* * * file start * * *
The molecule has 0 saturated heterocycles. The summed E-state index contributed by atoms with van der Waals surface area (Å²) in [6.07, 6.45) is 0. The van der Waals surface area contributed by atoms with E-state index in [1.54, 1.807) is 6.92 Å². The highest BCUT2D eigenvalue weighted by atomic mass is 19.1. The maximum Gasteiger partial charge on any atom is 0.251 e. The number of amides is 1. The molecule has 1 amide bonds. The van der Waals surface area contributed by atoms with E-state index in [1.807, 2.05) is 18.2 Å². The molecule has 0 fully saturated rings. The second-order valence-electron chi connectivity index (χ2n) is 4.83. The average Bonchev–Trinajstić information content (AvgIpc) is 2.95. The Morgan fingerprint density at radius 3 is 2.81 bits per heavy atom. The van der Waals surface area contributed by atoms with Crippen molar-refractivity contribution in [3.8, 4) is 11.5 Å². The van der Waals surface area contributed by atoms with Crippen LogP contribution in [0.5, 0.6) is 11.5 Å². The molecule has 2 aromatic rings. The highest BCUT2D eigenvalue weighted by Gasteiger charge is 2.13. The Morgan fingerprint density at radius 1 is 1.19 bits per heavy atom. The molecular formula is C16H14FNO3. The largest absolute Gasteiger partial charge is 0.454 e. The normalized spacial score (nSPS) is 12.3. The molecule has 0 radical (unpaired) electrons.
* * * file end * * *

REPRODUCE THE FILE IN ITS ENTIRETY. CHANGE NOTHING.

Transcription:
The molecule has 0 saturated heterocycles. The summed E-state index contributed by atoms with van der Waals surface area (Å²) in [6.07, 6.45) is 0. The van der Waals surface area contributed by atoms with E-state index in [1.54, 1.807) is 6.92 Å². The highest BCUT2D eigenvalue weighted by atomic mass is 19.1. The maximum Gasteiger partial charge on any atom is 0.251 e. The number of amides is 1. The molecule has 1 amide bonds. The van der Waals surface area contributed by atoms with E-state index in [1.807, 2.05) is 18.2 Å². The molecule has 0 fully saturated rings. The second-order valence-electron chi connectivity index (χ2n) is 4.83. The average Bonchev–Trinajstić information content (AvgIpc) is 2.95. The Morgan fingerprint density at radius 3 is 2.81 bits per heavy atom. The van der Waals surface area contributed by atoms with Crippen molar-refractivity contribution in [3.8, 4) is 11.5 Å². The van der Waals surface area contributed by atoms with Crippen LogP contribution in [0.5, 0.6) is 11.5 Å². The molecule has 2 aromatic rings. The highest BCUT2D eigenvalue weighted by Gasteiger charge is 2.13. The Morgan fingerprint density at radius 1 is 1.19 bits per heavy atom. The molecular formula is C16H14FNO3. The largest absolute Gasteiger partial charge is 0.454 e. The normalized spacial score (nSPS) is 12.3. The molecule has 0 radical (unpaired) electrons.